Chernobyl for many years was home to a thriving Jewish community. The 17th Century Hasidic rabbi and Kabbalist mystic Menahem Nahum lived and taught in Chernobyl. This is a man who said many marvelous things. One of them Martin Cruz Smith relates in his novel Wolves Eat Dogs, through the character Yakov:
“Rabbi Nahum said no man was beyond redemption. He said redemption was established before the creation of the world itself, that’s how important redemption is. No one can take it away.”
Yakov is a fictional character, rooted in the real. His father escaped the unfortunately completely historical pogrom during the Russian Civil War, when rightist counter-revolutionaries gathered together the Jews of Chernobyl, packed them onto boats, steered them out into the Pripyat River, scuttled the boats, and then shot anyone who tried to swim for shore.
Boris Brasol, one of the leaders of these vicious, murderous anti-semites, later emigrated to the US, where he was re-sponsible for the first American edition of the notorious anti-semitic forgery The Protocols of the Elders of Zion. Through this, Brasol came to the attention of automaker Henry Ford, who gave him a job on his Dearborn Independent; Brasol collaborated with Ford on the latter’s own despicable anti-semitic tract, The International Jew. That is a book that found favor with the forming Adolph Hitler, whose government later bought vehicles and parts from the Ford Motor Company, even after Germany was at war with Europe. When Hitler’s troops came to occupy Chernobyl, they exterminated those Jews remaining in the region. Every one.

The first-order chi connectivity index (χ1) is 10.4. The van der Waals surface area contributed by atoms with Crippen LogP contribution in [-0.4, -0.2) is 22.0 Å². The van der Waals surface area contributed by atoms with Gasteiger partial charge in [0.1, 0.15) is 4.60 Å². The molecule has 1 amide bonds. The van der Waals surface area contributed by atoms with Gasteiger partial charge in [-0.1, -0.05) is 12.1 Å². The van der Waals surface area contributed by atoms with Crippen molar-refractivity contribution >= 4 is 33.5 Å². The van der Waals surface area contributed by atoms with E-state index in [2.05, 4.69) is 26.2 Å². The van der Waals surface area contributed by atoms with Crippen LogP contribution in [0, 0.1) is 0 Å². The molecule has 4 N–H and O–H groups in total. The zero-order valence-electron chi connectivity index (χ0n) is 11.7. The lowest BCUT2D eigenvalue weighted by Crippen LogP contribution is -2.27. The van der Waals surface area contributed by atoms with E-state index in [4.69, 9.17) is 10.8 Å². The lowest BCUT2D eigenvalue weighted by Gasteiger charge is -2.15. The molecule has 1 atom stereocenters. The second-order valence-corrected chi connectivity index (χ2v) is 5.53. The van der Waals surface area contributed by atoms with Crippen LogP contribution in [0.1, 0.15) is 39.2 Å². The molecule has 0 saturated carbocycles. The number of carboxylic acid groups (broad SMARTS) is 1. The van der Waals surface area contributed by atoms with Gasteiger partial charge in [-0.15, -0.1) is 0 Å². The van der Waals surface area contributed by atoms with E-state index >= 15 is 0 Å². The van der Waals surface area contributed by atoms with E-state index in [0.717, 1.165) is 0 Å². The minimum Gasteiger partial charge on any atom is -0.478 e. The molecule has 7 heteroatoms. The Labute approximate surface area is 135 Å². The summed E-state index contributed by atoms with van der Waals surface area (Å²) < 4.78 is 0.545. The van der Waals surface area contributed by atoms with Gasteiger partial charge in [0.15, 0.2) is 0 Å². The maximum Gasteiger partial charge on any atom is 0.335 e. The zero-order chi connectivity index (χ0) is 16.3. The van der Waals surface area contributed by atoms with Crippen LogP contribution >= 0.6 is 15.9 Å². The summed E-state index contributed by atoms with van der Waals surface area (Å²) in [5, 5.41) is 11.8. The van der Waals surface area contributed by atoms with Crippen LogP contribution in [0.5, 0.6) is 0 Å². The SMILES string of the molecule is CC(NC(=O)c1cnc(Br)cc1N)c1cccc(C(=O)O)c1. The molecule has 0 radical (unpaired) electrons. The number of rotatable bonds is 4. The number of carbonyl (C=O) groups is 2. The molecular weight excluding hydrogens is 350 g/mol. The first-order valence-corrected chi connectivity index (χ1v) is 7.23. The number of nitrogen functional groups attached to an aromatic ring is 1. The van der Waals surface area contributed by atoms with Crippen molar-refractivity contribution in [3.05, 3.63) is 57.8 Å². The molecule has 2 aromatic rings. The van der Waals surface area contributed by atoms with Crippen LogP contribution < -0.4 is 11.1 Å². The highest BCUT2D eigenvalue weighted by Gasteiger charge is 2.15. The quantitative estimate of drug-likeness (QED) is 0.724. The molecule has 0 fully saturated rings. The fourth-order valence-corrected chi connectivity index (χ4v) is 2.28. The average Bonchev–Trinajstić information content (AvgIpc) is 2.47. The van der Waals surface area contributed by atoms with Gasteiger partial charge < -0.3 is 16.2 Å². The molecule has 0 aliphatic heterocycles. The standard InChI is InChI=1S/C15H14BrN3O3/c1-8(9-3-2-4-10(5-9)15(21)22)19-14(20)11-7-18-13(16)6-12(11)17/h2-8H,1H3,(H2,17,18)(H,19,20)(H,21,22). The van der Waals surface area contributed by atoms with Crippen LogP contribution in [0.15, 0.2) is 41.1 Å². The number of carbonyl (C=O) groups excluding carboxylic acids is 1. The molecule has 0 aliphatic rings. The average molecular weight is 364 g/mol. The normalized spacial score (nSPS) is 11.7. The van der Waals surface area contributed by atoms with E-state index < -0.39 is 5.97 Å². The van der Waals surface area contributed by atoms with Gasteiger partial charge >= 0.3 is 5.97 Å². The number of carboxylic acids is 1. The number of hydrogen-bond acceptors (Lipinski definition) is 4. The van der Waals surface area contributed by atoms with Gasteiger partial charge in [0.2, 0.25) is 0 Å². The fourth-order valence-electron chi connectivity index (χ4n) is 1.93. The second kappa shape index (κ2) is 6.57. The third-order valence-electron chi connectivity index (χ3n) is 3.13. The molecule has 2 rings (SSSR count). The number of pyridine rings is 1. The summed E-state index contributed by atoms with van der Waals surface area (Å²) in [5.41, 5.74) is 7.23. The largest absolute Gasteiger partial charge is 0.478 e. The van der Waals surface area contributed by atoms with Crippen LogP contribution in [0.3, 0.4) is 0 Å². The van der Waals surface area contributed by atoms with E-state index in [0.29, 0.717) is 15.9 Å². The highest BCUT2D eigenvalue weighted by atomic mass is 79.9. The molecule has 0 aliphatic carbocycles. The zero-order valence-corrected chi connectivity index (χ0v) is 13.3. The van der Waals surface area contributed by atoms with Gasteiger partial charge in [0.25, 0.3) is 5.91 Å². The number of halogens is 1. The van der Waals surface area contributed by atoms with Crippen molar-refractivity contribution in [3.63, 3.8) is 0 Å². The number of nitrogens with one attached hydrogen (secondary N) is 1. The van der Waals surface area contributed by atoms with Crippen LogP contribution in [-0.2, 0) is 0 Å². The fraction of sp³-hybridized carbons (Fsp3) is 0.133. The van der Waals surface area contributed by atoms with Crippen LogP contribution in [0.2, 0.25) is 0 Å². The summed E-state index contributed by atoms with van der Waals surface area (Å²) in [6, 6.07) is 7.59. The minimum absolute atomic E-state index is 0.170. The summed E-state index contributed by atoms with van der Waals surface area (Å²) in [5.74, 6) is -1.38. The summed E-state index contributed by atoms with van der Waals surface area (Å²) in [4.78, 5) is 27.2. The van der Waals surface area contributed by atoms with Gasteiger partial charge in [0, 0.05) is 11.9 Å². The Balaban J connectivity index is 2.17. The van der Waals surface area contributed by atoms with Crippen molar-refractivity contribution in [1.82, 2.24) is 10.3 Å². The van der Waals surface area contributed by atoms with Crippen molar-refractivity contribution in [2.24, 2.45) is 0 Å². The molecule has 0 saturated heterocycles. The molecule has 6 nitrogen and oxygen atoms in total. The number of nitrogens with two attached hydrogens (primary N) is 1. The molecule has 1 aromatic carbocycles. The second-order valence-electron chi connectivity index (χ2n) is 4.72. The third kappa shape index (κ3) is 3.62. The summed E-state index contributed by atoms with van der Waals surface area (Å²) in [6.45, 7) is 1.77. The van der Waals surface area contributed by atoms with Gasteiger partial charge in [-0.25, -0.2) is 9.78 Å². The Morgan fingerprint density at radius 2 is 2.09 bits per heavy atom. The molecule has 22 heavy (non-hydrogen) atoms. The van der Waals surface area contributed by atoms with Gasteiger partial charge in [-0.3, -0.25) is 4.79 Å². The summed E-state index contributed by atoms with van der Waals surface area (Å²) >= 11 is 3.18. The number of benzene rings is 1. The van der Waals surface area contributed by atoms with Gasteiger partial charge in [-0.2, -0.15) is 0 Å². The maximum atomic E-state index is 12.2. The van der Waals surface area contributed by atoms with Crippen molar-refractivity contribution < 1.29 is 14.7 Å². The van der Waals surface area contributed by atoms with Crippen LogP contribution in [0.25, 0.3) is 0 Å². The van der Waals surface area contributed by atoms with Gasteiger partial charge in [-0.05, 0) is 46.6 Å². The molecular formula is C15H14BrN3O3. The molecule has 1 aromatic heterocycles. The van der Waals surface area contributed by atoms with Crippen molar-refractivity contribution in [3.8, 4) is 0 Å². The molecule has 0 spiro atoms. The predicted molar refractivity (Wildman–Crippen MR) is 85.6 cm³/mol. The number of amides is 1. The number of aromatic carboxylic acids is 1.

It was Chernobyl that truly radicalized Mikhail Gorbachev. As the disaster continued, he found that even he, the head of the country, couldn’t get straight information—from anybody. From workers in the Chernobyl control room to his own ministers, everybody was living in a dream world: reporting what they wanted to be true, rather than what was true. Thousands of people were suffering and dying, evacuations of grossly contaminated areas delayed for days and even weeks, as Soviet officials refused to admit error. To render the country’s milk supply “safe,” officials had ordered that radioactive milk be mixed with clean milk; the national standard for “safe” milk was then elevated to the geiger-howling level of this poisonous hellbroth.
He’d had it.
On July 3, 1986, Gorbachev turned on both the lords of the country’s nuclear industry, and his own Politburo.